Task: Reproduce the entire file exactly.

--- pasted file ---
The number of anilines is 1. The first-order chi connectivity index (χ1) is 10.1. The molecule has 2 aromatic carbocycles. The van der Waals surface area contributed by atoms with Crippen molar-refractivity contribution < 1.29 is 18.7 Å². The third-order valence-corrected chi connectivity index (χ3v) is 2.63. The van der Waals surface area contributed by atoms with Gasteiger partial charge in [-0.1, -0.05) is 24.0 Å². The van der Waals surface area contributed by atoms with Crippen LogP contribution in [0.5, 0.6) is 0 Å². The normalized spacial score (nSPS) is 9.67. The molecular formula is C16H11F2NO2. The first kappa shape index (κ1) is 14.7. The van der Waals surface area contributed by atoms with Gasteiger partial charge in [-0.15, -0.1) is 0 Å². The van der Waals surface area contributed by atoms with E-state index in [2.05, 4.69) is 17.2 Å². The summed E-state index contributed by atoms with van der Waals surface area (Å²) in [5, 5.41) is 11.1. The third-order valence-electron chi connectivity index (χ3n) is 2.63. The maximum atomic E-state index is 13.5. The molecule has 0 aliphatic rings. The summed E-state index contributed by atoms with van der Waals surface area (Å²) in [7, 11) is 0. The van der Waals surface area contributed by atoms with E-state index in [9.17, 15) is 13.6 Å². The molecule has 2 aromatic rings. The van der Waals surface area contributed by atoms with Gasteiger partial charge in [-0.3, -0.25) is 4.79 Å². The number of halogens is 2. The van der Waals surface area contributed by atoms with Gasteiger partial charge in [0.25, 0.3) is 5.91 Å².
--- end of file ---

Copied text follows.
The number of anilines is 1. The first-order chi connectivity index (χ1) is 10.1. The molecule has 2 aromatic carbocycles. The van der Waals surface area contributed by atoms with Crippen molar-refractivity contribution < 1.29 is 18.7 Å². The third-order valence-corrected chi connectivity index (χ3v) is 2.63. The van der Waals surface area contributed by atoms with Gasteiger partial charge in [-0.1, -0.05) is 24.0 Å². The van der Waals surface area contributed by atoms with Crippen LogP contribution in [0.5, 0.6) is 0 Å². The normalized spacial score (nSPS) is 9.67. The molecular formula is C16H11F2NO2. The first kappa shape index (κ1) is 14.7. The van der Waals surface area contributed by atoms with Gasteiger partial charge in [-0.15, -0.1) is 0 Å². The van der Waals surface area contributed by atoms with E-state index in [2.05, 4.69) is 17.2 Å². The summed E-state index contributed by atoms with van der Waals surface area (Å²) in [5, 5.41) is 11.1. The third-order valence-electron chi connectivity index (χ3n) is 2.63. The maximum atomic E-state index is 13.5. The molecule has 0 aliphatic rings. The summed E-state index contributed by atoms with van der Waals surface area (Å²) in [7, 11) is 0. The van der Waals surface area contributed by atoms with E-state index in [9.17, 15) is 13.6 Å². The molecule has 2 aromatic rings. The van der Waals surface area contributed by atoms with Gasteiger partial charge in [-0.3, -0.25) is 4.79 Å². The number of halogens is 2. The van der Waals surface area contributed by atoms with Gasteiger partial charge in [0.25, 0.3) is 5.91 Å².